“Some people have mixed hearing loss, which — due to profound hearing loss in air conduction — makes them deaf to other people, but their bone conduction is good enough for them to hear themselves speak. This applies mostly to adults; since some children with profound, mixed hearing loss do not learn to speak ( as they cannot hear speech), they cannot hear themselves.
But everyone with profound sensorineural hearing loss cannot hear themselves speak.” — John A., Audiologist and hearing aid dispenser
What About an Inner Voice?
While deaf individuals may not physically hear their voice, many people wonder if deaf people have an inner voice. An inner voice, also known as an internal monologue or the voice inside your head, is a phenomenon created by certain brain mechanisms that allow you to “hear” yourself talking in your mind, even when you aren’t speaking aloud. While many hearing people have this internal voice, it isn’t something that occurs in everyone.
The Deaf Internal Monologue
If they’ve ever heard their voice, deaf people may have a “speaking” internal monologue, but it’s also possible that this internal monologue may be present without a “voice.” When asked, most deaf people report that they don’t hear a voice at all. Instead, they see the words in their head through sign language.
What Professionals and Deaf Individuals Say
“I wouldn’t say I ‘hear it,’ but I do think in sound. I can consciously change the sound, too. The interesting thing is when I’m thinking about conversations in the hearing world or things I typically experience around the hearing world; my verbal ‘thinking out loud’ hearing voice plays in my head. I have an additional quirk where sometimes my lips move [without sound]. I try to remember people don’t do that.
If I’m thinking about conversations in the deaf world, communication needs, or things that I experience typically in the deaf world, I often think in sign language. I don’t exactly “see it” either, but I think visually and I’m definitely thinking in sign language. What’s interesting is my quirk appears here, too. If I’m really lost in thought, I will slightly be moving my hands.” — Cassandra J., Deaf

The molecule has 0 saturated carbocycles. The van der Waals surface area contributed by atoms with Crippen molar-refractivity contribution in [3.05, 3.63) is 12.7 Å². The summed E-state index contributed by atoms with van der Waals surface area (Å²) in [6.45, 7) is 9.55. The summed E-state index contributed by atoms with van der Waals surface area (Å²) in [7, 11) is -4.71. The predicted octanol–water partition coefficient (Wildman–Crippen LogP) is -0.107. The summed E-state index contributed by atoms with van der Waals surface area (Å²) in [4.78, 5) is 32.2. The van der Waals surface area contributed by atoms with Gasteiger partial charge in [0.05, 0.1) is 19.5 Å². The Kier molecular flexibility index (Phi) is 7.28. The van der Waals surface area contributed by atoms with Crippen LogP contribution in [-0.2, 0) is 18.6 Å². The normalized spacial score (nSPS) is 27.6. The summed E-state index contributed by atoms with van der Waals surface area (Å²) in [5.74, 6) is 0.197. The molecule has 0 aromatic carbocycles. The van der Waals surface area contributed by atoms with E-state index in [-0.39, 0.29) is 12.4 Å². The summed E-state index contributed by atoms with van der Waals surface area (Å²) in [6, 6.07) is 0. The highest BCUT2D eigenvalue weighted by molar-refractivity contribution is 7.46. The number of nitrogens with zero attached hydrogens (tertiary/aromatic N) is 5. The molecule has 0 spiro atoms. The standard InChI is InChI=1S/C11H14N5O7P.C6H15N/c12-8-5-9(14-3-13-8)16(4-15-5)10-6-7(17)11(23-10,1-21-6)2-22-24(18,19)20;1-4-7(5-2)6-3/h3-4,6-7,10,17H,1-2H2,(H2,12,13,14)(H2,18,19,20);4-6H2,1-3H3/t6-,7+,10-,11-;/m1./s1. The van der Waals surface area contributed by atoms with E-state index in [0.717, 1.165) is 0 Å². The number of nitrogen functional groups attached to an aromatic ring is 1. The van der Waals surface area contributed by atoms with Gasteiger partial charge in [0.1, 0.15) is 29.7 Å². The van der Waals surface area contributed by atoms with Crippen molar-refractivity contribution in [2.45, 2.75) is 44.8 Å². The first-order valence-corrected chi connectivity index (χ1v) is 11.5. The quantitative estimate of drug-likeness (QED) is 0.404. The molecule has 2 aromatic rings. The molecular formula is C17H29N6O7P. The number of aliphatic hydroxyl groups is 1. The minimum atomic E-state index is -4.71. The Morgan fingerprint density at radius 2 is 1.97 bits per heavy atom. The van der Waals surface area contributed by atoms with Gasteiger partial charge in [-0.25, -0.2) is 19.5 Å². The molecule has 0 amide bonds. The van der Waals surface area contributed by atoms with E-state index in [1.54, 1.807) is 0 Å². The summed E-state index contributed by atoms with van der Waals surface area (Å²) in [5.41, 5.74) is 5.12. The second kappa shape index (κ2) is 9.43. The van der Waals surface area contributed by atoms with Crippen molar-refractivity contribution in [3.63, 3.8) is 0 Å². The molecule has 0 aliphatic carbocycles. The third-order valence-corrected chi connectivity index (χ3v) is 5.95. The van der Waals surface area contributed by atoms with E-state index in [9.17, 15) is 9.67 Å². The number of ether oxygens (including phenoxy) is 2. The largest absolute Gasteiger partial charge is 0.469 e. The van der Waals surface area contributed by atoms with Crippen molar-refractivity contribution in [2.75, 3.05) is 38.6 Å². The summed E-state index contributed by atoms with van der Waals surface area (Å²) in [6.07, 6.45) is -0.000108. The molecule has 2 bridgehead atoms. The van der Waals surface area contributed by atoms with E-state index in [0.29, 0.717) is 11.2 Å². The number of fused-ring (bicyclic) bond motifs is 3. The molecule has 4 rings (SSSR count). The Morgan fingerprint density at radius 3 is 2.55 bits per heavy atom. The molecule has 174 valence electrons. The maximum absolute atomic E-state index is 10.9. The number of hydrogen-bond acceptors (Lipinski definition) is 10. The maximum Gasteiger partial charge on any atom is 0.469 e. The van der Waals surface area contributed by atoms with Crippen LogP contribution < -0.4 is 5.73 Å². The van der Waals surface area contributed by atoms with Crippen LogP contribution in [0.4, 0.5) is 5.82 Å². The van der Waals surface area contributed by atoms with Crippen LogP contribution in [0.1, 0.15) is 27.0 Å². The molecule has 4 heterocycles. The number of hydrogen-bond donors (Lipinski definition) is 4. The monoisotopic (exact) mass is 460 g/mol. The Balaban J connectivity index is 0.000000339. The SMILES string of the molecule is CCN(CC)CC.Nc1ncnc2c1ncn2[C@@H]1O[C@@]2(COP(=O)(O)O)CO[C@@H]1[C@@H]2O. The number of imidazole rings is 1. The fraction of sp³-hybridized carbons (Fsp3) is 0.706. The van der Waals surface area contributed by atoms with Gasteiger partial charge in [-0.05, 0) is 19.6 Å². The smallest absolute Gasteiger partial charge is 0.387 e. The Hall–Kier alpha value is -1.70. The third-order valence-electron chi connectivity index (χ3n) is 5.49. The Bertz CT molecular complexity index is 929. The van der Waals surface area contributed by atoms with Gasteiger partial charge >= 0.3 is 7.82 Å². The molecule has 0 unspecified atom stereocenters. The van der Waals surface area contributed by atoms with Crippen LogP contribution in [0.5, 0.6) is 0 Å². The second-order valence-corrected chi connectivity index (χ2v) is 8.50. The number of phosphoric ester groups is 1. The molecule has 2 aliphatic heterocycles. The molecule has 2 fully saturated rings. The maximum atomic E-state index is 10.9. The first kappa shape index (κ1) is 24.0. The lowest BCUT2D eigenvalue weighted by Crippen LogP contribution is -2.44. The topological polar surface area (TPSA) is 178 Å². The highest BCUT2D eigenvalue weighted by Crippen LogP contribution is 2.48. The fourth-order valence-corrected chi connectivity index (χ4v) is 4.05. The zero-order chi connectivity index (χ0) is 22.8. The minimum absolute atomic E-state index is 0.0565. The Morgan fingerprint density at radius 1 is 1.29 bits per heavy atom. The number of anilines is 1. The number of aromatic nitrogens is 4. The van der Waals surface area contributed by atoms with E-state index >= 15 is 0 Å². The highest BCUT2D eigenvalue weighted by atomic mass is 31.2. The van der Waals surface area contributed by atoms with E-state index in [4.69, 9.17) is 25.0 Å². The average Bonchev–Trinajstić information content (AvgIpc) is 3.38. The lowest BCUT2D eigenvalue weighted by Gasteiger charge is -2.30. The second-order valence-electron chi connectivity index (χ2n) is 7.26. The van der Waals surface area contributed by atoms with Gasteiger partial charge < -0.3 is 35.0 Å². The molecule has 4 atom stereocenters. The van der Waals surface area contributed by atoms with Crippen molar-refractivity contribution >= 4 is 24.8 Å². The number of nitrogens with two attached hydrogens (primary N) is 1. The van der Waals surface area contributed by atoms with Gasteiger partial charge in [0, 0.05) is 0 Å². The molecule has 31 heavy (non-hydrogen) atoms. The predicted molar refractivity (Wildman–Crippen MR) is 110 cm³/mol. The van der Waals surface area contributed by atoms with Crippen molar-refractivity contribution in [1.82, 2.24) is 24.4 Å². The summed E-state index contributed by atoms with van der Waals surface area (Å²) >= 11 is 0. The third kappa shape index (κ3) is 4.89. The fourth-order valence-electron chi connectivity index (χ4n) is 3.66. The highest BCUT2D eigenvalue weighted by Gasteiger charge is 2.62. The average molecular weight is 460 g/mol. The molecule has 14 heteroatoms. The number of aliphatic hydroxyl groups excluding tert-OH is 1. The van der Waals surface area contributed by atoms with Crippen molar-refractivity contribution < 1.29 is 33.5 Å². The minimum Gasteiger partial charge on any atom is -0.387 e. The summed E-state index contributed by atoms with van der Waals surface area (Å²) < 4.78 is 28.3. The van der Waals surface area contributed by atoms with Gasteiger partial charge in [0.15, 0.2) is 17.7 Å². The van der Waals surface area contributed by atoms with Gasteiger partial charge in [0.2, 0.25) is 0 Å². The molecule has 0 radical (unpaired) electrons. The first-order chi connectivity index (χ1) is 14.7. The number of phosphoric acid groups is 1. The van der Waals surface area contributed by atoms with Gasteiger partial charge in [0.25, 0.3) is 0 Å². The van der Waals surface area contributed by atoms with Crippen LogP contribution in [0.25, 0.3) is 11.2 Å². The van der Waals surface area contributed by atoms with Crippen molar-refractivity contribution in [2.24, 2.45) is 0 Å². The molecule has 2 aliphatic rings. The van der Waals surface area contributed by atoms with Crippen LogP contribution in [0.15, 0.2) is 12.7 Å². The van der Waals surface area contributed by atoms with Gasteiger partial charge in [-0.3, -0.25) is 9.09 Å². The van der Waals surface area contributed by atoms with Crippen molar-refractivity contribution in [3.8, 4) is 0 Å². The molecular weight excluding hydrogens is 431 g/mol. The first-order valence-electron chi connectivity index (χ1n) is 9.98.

“I think mostly in words or images. Sometimes, the images are comprehensive, but more often, they are fleeting and rapid and allow for more impression or connection than a full pictorial image. Sometimes, I’m aware that I have an impression of something as a thought.
I find that the language I use in my thoughts is often context-related. If I’m thinking of incidents or discussions involving other hearing people or related domains (such as work), I tend to think in words. If I am thinking of incidents or discussions involving other deaf people, I tend to think in sign. I also move my lips a lot when I think in words. Interestingly, I do the same type of ‘mumble’ type of movement with my hands when I think in sign. I have to catch myself doing either, at least in public. I find that I use more pictures when I’m trying to think through a problem or make connections between things. None of that is set in stone, and there is plenty of crossover, but I have thought about this a time or two.” Cassie J., Deaf
“It really depends on what language the person learns. Someone who is congenitally deaf may have a cochlear implant early on and learn to speak virtually flawless English (or whatever other spoken language they’re surrounded by), in which case, they will probably think in that. Instead, they may grow up in a deaf community and learn sign language. In this case, there’s no reason to assume they wouldn’t just think primarily in signs, just like speakers think in words. They could also have a cochlear implant but still grow up in a deaf community and learn sign. In this case, they will likely think in both languages much like any other bilingual, but depending on which they use more, one might be dominant, and this could change depending on the situation.” — Chrissy C., Linguistics Researcher